I am watching the process in its state of becoming. The trees look like largish twigs, as they have for about five months now, then, miraculously, small protuberances begin emerging from every terminus. The Q-tip-like branches, over the course of weeks, slowly start to resemble the magician’s bouquet sprouting from his thin cane. Already in early leaf, spatially defined clusters appear, causing the eye to dart from one feathery group to another, some close, some distant and less distinct. The same thing occurs with smaller shrubs as they veil the unveiled, adding perspective and mystery to that which previously had been bare bones. All this layering creates depth.

In a woody-plants class for landscape architecture, our final project was a spring-bloom journal. The task was to watch buds daily for a month and record the changes of the shapes of the soon-to-flower plants. Not at all like watching paint dry; the buds seemed initially unchanging and then, boom, they would engorge and expand. When their protective bud skins could no longer contain them they would start to burst, tiny seams appeared at first and then, one day, a pivotal one, there was more flower than bud (and you wondered how the bud contained it all in the first place). The transformation, much like a caterpillar morphing into a butterfly, is amazing, transfixing. As the project was intended, it taught us about growth and change, and how every plant has its own unique pace and style. However, we never strayed from the minutia of the bud to talk about the macro of the plants changing the environment. That’s the part I like: the way these processes and their results draw our world in 3-D, creating complexity. The potential for placeness.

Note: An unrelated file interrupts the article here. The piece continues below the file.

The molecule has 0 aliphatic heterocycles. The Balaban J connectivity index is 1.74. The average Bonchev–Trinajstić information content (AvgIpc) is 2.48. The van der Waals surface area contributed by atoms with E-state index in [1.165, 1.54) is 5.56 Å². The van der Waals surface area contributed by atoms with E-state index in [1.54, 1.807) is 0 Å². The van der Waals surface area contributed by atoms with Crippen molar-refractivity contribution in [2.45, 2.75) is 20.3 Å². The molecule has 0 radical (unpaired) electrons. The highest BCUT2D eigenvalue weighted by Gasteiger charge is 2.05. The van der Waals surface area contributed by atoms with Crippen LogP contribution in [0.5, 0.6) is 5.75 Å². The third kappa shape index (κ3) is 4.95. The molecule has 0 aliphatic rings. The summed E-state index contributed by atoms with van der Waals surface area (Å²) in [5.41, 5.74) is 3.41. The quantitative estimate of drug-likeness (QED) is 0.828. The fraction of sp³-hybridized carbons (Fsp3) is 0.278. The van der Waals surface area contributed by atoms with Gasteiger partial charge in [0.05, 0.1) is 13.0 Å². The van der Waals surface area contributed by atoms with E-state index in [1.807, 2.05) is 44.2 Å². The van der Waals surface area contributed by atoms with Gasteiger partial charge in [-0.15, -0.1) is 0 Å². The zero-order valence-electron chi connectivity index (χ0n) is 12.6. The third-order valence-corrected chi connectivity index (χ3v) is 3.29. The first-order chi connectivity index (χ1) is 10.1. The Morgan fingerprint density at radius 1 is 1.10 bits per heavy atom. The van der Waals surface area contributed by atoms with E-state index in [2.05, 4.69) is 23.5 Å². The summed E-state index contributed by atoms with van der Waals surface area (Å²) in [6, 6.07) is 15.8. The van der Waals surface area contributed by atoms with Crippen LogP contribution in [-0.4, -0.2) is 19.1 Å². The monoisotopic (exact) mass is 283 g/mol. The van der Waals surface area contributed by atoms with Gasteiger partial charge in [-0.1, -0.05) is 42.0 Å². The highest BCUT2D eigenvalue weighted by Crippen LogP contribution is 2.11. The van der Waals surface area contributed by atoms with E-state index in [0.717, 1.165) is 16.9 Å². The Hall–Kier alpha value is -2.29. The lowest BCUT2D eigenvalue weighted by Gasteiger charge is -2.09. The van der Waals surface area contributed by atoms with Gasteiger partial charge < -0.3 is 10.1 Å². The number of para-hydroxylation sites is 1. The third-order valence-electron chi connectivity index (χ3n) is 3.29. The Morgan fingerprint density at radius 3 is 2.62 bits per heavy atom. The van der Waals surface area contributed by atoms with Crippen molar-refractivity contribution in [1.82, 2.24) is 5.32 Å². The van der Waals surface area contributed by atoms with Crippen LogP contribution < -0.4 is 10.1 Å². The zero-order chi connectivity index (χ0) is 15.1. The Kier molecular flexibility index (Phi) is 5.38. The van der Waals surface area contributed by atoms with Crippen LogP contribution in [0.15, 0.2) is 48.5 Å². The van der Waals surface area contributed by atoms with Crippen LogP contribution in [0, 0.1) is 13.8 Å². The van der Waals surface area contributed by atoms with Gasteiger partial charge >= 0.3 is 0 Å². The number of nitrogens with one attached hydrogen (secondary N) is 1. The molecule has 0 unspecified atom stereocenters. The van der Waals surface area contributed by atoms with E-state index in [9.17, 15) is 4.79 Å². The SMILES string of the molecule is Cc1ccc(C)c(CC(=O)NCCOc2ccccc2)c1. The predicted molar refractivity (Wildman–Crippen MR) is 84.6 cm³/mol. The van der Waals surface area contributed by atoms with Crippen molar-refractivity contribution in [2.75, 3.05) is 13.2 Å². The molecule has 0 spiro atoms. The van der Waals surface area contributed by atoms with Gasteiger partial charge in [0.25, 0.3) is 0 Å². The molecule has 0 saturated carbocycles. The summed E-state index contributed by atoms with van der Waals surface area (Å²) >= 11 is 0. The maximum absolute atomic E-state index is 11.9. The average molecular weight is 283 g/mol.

It is the alteration of spatial perceptions and also the formation of places, environments – maybe somewhat the same as they were last spring, but maybe not, there just might be new surprises to behold. Anyway, who can recall the fullness of the landscape after living with it for five months as mostly stick figures? This fleshing out is a friendly and welcome face. Living in an environment with less dramatic seasonal effects would seem, sadly, less stimulating. It is the spring and its magic that gets me up in the morning, that excites the senses into action: the moist fresh air with a bouquet, the umpteen shades of green and delicate pastels, the sounds of returning birds as placeness is being arranged for them, the quality of the light – plentiful and warm – and the layering of objects in space, not lined up fully visible in one glance but, rather, playing peek-a-boo with your eyes and enriching your world. It happens so gradually, you might miss it.